Author : Clint Wilson, Staff Writer

I have been obsessed with The Cord all my life.

A full century before my birth, scientists detected the tip of the strange tendril undulating and probing at the outer edge of our oort cloud. As far as anyone knew it was without end, as we tracked its incredible length with our best telescopes, lighting it with lasers along the way. It ran for light-years through our galaxy; a continuous silvery strand, only some fifteen meters in diameter, made from unknown material, seemingly reaching out to us. Why here? Where might it lead us? Who presented this strange specimen? Could this possibly be some key to the unaccounted for mass of our universe?

The biggest discovery thus far has come from the famed Warden’s Ring. Named after an early explorer who fashioned a small ring-shaped machine around the circumference of The Cord in order to measure its uniformity of girth over a substantial distance. But then as the device was activated, something incredible and inexplicable happened. Instead of trundling forward at its preprogrammed crawl of less than twenty thousand kilometers per hour, the ring suddenly accelerated along The Cord with incredible force, and disappeared from all sensors in a matter of seconds. At last transmission Warden’s Ring had been approaching .09 of light speed and was still accelerating exponentially.

Like all of the other exploratory ring machines sent since, it has never come back.

Over a thousand tests have taken place now. Many living samples including lichens, plants, fungi and animals, have been sent off on their one-way journeys aboard bigger and better ring-shaped vessels, wrapped around their mysterious rail, pushing off into oblivion.

Advances in tracking these test machines and retrieving data from onboard cameras before they completely accelerate beyond our perception have enabled us to ascertain that, for as far as we know, every single living thing thus far studied, survives unscathed. The Cord acts not only as an accelerator, but also seems to eradicate the effects of inertia on its passengers. In my humble opinion, it is a purposely-designed transporter specifically built for interstellar travel.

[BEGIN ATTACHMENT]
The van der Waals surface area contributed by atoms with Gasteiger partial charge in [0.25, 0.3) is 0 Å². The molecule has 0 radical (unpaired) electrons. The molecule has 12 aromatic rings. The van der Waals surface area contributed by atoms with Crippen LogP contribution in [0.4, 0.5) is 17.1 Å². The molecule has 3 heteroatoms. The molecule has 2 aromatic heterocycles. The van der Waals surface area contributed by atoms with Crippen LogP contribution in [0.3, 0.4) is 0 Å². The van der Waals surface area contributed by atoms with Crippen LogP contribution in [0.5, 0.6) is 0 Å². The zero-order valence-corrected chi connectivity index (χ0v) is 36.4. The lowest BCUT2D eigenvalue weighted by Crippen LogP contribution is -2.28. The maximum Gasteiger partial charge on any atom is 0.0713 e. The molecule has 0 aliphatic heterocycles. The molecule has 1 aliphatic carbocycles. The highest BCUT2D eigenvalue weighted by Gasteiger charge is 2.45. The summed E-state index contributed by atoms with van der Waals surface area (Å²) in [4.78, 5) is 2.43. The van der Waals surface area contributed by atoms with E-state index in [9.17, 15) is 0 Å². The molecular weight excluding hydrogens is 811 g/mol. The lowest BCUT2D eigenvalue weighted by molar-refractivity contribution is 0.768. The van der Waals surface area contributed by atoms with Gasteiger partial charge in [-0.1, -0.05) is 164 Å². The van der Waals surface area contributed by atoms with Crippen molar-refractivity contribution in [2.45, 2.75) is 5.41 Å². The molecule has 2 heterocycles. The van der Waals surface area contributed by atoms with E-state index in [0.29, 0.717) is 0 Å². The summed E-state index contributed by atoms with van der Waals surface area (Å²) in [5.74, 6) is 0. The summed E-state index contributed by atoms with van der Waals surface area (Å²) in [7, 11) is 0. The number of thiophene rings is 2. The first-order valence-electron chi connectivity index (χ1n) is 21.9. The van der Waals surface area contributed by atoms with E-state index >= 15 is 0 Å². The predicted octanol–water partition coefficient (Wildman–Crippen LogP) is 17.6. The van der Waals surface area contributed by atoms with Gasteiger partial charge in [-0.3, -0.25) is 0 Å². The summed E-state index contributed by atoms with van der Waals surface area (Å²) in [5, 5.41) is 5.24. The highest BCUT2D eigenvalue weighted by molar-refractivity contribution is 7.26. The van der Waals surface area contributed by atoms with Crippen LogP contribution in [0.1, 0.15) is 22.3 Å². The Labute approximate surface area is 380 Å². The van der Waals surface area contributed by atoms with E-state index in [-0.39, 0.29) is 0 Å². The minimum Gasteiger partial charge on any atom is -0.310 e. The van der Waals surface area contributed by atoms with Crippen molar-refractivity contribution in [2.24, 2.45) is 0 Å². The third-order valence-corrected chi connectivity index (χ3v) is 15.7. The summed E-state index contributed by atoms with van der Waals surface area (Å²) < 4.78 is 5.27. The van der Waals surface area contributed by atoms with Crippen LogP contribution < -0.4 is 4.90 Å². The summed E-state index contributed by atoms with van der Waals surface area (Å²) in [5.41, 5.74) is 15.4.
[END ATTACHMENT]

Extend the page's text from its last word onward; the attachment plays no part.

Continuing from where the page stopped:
But I will find out soon enough. My companions and I have supplies and life-support enough for a decade. After that, who knows? Will The Cord somehow keep us alive? No one can say for certain, but for right now I feel safe.

The engines of our vessel begin to hum as their charge builds up. What will we find? I have asked this question ten thousand times in my head. The people of Earth postulate many things. Mainly I don’t listen. I am certain with all my heart that The Cord is not the end of some cosmic fishing line, as some have hypothesized, waiting to reel us in for dinner. Ridiculous!

I instead dwell on the positive, declaring officially that 186,000 miles per second is not the universal speed limit… only the posted one. And I know deep down in my soul that something wonderful is about to happen. Although we have ten years worth of supplies, I somehow doubt we will need to rely on these stores for even a single day. I truly believe that some far-off intelligence has sent us an invitation, like an open welcoming hand, and all we have to do is take hold, so they can draw us toward their wonderful corner of the galaxy and introduce us to the secrets of the universe.

The engines push us forward and as the stars suddenly stretch out into thin laser-beam lines, I continue to daydream with a big grin on my face.


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